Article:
The non-pareil of historical fiction is Rosemary Sutcliff

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Imogen Russell Williams wrote last year that “for me the nonpareil of children’s historical fiction remains Rosemary Sutcliff”:

Historical fiction for adults ranges in stature from the Booker-winning to the bodice-ripping – scholarly rambles or gleeful romps through a past animated, elucidated, or (at worst) knocked together into an unconvincing stage set by the writer’s imagination. The label carries its own baggage, however; like “crime”, or “fantasy”, sticking “historical” before “fiction” might, for some snobbish and deluded readers, require an “only” to complete the description.

It’s my feeling that historical fiction for children suffers less from the snootiness sometimes attracted by grown-up writing in the genre, perhaps because the educational cachet outweighs the sense that a “made-up” book is less worthwhile than a collection of primary sources. Certainly the best historical fiction of my childhood has remained with me, frequently prompting me to investigate further, because of a beguiling combination of meticulously-researched period detail – good for trivia freaks! – and red-blooded characterisation. Also, there’s likely to be death, danger and grime under the nails in good kids’ historical fiction; and unusually, it appeals across the board to both girls and boys.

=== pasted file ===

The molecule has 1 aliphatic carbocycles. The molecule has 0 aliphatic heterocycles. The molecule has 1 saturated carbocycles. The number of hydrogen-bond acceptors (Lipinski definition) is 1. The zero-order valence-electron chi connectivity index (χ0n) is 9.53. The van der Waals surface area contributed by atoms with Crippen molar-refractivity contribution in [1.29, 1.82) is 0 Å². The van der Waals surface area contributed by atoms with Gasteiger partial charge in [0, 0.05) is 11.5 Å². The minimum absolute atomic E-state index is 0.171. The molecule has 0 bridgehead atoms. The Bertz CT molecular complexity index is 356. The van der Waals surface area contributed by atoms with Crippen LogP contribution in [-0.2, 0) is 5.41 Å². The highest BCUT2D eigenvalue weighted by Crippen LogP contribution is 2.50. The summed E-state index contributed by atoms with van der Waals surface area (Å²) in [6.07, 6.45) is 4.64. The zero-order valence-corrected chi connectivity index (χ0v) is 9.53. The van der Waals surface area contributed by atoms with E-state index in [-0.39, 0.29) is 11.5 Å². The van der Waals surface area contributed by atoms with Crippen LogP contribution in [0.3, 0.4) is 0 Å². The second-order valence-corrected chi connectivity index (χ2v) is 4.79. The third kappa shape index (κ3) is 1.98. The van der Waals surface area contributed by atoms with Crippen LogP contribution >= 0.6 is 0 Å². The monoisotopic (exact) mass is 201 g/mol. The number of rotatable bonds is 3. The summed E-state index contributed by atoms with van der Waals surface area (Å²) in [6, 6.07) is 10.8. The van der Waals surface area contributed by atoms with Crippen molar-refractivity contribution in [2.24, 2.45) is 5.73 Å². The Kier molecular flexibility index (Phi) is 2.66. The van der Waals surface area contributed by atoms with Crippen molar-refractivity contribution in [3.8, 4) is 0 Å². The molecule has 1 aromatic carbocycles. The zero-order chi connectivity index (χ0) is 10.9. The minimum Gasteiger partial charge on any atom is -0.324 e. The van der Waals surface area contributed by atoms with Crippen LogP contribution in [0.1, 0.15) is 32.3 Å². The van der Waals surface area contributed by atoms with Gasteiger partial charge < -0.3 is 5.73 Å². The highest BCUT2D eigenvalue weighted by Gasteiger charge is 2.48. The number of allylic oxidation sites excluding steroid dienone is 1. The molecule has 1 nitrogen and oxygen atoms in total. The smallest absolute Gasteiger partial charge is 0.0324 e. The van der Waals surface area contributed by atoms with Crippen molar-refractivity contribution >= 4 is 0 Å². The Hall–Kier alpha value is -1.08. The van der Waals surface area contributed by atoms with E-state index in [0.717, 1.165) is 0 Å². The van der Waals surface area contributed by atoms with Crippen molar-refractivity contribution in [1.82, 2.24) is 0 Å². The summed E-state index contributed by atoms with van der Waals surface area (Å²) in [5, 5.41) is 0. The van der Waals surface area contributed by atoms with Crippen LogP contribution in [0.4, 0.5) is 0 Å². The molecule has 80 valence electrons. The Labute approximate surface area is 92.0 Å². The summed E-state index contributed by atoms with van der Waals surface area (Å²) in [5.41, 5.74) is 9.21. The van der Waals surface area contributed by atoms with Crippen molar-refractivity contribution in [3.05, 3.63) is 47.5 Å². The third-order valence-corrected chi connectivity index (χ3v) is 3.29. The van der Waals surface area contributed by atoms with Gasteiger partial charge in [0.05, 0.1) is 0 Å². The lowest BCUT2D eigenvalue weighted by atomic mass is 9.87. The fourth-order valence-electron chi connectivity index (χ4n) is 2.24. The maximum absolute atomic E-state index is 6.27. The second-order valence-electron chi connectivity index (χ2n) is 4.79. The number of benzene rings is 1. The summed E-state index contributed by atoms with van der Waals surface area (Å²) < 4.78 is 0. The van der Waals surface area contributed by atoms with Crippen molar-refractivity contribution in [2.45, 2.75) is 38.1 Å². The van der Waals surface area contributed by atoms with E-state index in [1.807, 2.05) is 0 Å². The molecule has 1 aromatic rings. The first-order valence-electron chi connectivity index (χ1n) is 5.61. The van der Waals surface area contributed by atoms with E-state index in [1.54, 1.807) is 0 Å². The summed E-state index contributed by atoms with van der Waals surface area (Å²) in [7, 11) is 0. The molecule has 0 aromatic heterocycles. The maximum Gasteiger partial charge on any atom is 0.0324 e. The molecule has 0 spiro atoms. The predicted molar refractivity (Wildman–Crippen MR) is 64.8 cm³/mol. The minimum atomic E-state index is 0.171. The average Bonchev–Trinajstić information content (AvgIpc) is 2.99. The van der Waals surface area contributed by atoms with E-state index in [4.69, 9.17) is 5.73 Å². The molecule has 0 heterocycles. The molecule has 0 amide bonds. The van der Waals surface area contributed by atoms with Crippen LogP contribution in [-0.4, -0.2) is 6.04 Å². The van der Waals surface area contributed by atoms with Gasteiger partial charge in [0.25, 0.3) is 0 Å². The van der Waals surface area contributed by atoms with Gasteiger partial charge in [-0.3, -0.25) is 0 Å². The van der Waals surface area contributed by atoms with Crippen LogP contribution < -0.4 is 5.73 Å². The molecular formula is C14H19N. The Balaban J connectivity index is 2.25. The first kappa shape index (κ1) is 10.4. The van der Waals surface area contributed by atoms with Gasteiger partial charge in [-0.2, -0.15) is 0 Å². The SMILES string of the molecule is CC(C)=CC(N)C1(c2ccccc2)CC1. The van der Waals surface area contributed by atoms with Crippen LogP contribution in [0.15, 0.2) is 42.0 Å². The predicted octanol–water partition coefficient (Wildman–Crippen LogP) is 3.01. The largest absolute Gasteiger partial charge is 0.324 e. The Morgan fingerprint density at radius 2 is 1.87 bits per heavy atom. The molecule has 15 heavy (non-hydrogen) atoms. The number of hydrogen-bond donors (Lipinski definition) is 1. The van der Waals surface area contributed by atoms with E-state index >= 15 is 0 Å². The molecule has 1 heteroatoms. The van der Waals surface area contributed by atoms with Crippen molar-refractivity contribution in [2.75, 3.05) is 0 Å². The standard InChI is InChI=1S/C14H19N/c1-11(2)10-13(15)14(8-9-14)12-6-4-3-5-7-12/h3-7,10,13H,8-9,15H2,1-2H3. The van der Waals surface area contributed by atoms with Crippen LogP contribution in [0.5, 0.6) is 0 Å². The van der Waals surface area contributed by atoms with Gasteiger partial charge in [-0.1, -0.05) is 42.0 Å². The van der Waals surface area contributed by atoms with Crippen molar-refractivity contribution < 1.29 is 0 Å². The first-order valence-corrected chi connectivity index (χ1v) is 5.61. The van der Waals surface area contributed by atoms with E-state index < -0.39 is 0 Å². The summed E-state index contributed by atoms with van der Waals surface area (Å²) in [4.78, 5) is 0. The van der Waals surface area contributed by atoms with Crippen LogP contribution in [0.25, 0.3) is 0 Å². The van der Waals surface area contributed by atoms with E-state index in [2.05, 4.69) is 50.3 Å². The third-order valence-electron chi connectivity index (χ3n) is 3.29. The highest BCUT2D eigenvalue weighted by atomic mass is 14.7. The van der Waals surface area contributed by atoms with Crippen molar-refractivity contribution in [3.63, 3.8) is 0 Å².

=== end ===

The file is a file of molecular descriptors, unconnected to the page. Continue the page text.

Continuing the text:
For me, the nonpareil of children’s historical fiction remains Rosemary Sutcliff, whose books about Bronze Age Britain (Warrior Scarlet, Sun Horse, Moon Horse) and Roman Britain, particularly The Eagle of the Ninth and The Lantern Bearers, were intensely memorable to me as a child and part of the reason I eventually chose to study classics at university. Recently, rereading Warrior Scarlet, I was amazed all over again by the restrained poetry of Sutcliff‘s intensely evocative writing – the story of Drem, a one-armed boy determined to win the right to wear scarlet as a warrior of his tribe, is infused with a breath of woodsmoke and animal blood that drifts subtly but irresistibly from the page. I hadn’t known, as a young reader, that Sutcliff was herself disabled – rereading the book in the light of that knowledge, it’s less surprising to me that she was able to create so vivid a sense of Drem’s frustration at the arm which “trails like a bird’s broken wing” as he darts through the forest with his throw-spear.

via Old stories for young readers | Books | guardian.co.uk.

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